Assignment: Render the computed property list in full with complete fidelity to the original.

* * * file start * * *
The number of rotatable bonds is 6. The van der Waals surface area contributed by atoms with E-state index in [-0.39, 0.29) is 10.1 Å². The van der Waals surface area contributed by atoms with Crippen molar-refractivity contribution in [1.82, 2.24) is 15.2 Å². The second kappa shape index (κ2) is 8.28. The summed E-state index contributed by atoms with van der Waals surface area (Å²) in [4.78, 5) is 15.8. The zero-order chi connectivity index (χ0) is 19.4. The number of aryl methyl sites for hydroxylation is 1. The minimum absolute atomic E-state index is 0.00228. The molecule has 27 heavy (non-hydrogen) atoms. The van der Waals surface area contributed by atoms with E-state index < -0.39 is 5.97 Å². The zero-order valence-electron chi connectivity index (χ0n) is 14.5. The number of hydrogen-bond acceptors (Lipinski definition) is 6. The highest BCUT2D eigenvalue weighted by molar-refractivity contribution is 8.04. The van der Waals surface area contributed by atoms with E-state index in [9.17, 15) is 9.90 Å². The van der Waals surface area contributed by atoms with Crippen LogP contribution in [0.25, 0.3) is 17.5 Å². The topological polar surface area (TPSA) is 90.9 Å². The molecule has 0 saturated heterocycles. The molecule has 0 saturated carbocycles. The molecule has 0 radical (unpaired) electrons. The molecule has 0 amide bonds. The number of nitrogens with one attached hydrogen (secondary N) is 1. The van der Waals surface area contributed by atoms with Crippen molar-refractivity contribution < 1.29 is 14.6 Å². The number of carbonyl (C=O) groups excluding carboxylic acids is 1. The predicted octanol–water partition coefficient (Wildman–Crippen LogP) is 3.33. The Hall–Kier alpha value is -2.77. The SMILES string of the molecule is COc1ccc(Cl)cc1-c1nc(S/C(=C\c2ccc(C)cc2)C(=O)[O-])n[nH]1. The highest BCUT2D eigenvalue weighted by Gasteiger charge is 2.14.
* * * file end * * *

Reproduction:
The number of rotatable bonds is 6. The van der Waals surface area contributed by atoms with E-state index in [-0.39, 0.29) is 10.1 Å². The van der Waals surface area contributed by atoms with Crippen molar-refractivity contribution in [1.82, 2.24) is 15.2 Å². The second kappa shape index (κ2) is 8.28. The summed E-state index contributed by atoms with van der Waals surface area (Å²) in [4.78, 5) is 15.8. The zero-order chi connectivity index (χ0) is 19.4. The number of aryl methyl sites for hydroxylation is 1. The minimum absolute atomic E-state index is 0.00228. The molecule has 27 heavy (non-hydrogen) atoms. The van der Waals surface area contributed by atoms with E-state index < -0.39 is 5.97 Å². The zero-order valence-electron chi connectivity index (χ0n) is 14.5. The number of hydrogen-bond acceptors (Lipinski definition) is 6. The highest BCUT2D eigenvalue weighted by molar-refractivity contribution is 8.04. The van der Waals surface area contributed by atoms with E-state index in [9.17, 15) is 9.90 Å². The van der Waals surface area contributed by atoms with Crippen LogP contribution in [0.25, 0.3) is 17.5 Å². The topological polar surface area (TPSA) is 90.9 Å². The molecule has 0 saturated heterocycles. The molecule has 0 saturated carbocycles. The molecule has 0 radical (unpaired) electrons. The molecule has 0 amide bonds. The number of nitrogens with one attached hydrogen (secondary N) is 1. The van der Waals surface area contributed by atoms with Crippen molar-refractivity contribution < 1.29 is 14.6 Å². The number of carbonyl (C=O) groups excluding carboxylic acids is 1. The predicted octanol–water partition coefficient (Wildman–Crippen LogP) is 3.33. The Hall–Kier alpha value is -2.77. The SMILES string of the molecule is COc1ccc(Cl)cc1-c1nc(S/C(=C\c2ccc(C)cc2)C(=O)[O-])n[nH]1. The highest BCUT2D eigenvalue weighted by Gasteiger charge is 2.14.